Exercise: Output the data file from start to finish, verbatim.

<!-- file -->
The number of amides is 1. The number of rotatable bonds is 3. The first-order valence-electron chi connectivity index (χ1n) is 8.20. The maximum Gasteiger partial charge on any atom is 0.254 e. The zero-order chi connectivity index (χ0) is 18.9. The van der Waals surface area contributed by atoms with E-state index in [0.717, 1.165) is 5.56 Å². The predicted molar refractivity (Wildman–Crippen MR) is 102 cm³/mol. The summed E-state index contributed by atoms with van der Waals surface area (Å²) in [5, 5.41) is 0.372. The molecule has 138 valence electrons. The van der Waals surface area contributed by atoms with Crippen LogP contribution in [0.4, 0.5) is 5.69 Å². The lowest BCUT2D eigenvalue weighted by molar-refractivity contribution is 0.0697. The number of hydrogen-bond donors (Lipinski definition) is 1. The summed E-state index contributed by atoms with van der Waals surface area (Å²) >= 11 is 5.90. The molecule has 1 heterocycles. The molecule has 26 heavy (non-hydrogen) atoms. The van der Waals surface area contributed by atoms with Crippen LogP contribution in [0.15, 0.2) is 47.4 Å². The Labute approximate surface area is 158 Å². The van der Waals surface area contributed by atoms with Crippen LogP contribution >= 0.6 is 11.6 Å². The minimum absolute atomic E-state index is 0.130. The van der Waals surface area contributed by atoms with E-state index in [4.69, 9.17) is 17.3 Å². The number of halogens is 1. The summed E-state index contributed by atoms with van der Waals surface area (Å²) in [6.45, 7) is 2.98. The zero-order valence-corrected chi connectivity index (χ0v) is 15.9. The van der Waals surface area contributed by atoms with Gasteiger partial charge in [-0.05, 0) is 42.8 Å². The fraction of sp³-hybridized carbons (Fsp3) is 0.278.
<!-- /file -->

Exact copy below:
The number of amides is 1. The number of rotatable bonds is 3. The first-order valence-electron chi connectivity index (χ1n) is 8.20. The maximum Gasteiger partial charge on any atom is 0.254 e. The zero-order chi connectivity index (χ0) is 18.9. The van der Waals surface area contributed by atoms with E-state index in [0.717, 1.165) is 5.56 Å². The predicted molar refractivity (Wildman–Crippen MR) is 102 cm³/mol. The summed E-state index contributed by atoms with van der Waals surface area (Å²) in [5, 5.41) is 0.372. The molecule has 138 valence electrons. The van der Waals surface area contributed by atoms with Crippen LogP contribution in [0.4, 0.5) is 5.69 Å². The lowest BCUT2D eigenvalue weighted by molar-refractivity contribution is 0.0697. The number of hydrogen-bond donors (Lipinski definition) is 1. The summed E-state index contributed by atoms with van der Waals surface area (Å²) >= 11 is 5.90. The molecule has 1 heterocycles. The molecule has 26 heavy (non-hydrogen) atoms. The van der Waals surface area contributed by atoms with Crippen LogP contribution in [0.15, 0.2) is 47.4 Å². The Labute approximate surface area is 158 Å². The van der Waals surface area contributed by atoms with Crippen LogP contribution >= 0.6 is 11.6 Å². The minimum absolute atomic E-state index is 0.130. The van der Waals surface area contributed by atoms with E-state index in [4.69, 9.17) is 17.3 Å². The number of halogens is 1. The summed E-state index contributed by atoms with van der Waals surface area (Å²) in [6.45, 7) is 2.98. The zero-order valence-corrected chi connectivity index (χ0v) is 15.9. The van der Waals surface area contributed by atoms with Gasteiger partial charge in [-0.05, 0) is 42.8 Å². The fraction of sp³-hybridized carbons (Fsp3) is 0.278.